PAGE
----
Do You Yahoo?

Computer repair people and systems administrators all over the place were not lonely last week when Yahoo! unleashed its new, improved Yahoo! Toolbar. That’s because Internet Explorer quit working when the toolbar updated itself.

If you tried to open Internet Explorer and it closed immediately, and you haven’t solved the problem. . .well, you are probably not reading this now since the column appears on the web. But if you know someone who is still having this problem, you can be a hero. Print this column and hand it to your friend!

What’s the problem?
IF your email client (Outlook Express, Thunderbird, Incredimail, etc.) works
BUT your Internet Explorer opens briefly and then closes AND your Firefox browser works fine THEN you probably have the new, improved Yahoo! Toolbar on your computer.

(Legal Weasel Words: I can’t possibly know for sure that this is the problem without actually looking at your computer. You’re welcome to try the following recommendations to solve this problem, but if you have a different problem, this isn’t going to help. I’m making this recommendation based on my experience and the collective experience of people like me who have been helping clients remove the toolbar all week. It has worked. Your Mileage May Vary. Proceed at your own risk.)

What’s the fix?
The easiest, fastest, safest fix is to uninstall the Yahoo! Toolbar. To do this:
Start ~> Control Panel ~> Add/Remove Programs
All known programs installed on your computer will be listed in alphabetical order. Scroll down to Yahoo! Toolbar.
Click on “Uninstall”
OK your way out.

Your Internet Explorer should behave normally now. (You might have to restart your computer first.)

Some people report that after they remove the Yahoo! Toolbar their Address Bar (where you see the URLs like http://castanet.net) is gone. Fix that like this:

Start Internet Explorer
Click on View ~> Toolbars
If “Lock the toolbars” is checked, uncheck it.
Check “Address Bar”

The Address Bar should be visible again. If not, it’s there (honest!) but it’s just collapsed or hidden. Look for a vertical line, click and hold on that, and try dragging it up, down, left, or right to a spot big enough for the bar to expand. You just have to mess around until you get it right.

If that isn’t working for you at all, go back to View ~> Toolbars and uncheck everything except “Address Bar.” Have another look, try dragging things. Once you’ve found it, go back and turn on the other toolbars you want. When you’re satisfied, you can check “Lock the toolbars” again if you like.

What the heck happened? I didn’t even know I had Yahoo! Toolbar.
I heard that a lot last week. One way to get Yahoo! Toolbar is to go to page where it’s offered and install it. At least you know you have it.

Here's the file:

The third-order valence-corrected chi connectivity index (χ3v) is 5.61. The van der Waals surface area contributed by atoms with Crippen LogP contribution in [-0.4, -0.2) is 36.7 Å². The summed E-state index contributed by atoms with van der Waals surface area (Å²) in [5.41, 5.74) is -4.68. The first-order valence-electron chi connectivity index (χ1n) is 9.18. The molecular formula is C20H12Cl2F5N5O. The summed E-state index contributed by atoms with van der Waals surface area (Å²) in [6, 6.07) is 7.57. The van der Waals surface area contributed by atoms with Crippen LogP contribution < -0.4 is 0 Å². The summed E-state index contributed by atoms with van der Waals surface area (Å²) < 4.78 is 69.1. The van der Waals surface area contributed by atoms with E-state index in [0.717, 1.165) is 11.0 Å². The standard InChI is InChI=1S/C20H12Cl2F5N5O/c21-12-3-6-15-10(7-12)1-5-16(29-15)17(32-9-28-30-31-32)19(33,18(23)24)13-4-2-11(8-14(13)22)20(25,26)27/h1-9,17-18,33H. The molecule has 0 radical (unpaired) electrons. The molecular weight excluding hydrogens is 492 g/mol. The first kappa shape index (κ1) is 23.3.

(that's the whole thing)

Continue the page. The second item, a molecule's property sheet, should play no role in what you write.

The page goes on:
But Yahoo! Toolbar comes packaged as a “feature” with many other downloads. If you recently downloaded Adobe Reader, you were “offered” the toolbar as part of the installation. It also comes with Yahoo! Messenger. You should be able to say “no” to the toolbar, but what happens is that we just sit there clicking “OK”, “Yes”, “Default”, “OK” “OK” “OK”!!!!! without really paying attention. Surprise! You’ve just accepted Yahoo! Toolbar.

In fairness, Yahoo! is certainly not the only software distributor to do that. And, they haven’t admitted that their Toolbar broke Internet Explorer all over the English-speaking world. But it would be a pretty big coincidence that reports of Internet Explorer not working came in pretty much right after the new toolbar, and that removing the toolbar lets IE function normally.

It helps to know what you are installing. I make it a habit when installing software to check “Custom” instead of “Default” or “Common” when asked. Usually I end up installing the common configuration, but at least there’s a list of what is getting installed and where, and a choice of whether or not to install everything.

Next time: More on Toolbars and other Browser Helper Objects, and a reminder that there are alternatives to Microsoft Internet Explorer --- for instance, Mozilla Firefox. Thank you to everyone for reading and subscribing. You can always find the column archives (if your browser is working) here: http://rlis.com/column.htm.

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About the Author

The Technology Shaman, Cate Eales, has been helping people make online computing safe, accessible, and fun for over 30 years.

Cate lives in Kelowna with her husband, Eric. She owns and operates Computer Care Kelowna, a mobile computer business providing on-site service for home and small business customers.

Cate is here to help you and your home or business computer get along.

E-mail Cate at [email protected] with comments, suggestions, or questions.

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The views expressed are strictly those of the author and not necessarily those of Castanet. Castanet does not warrant the contents.

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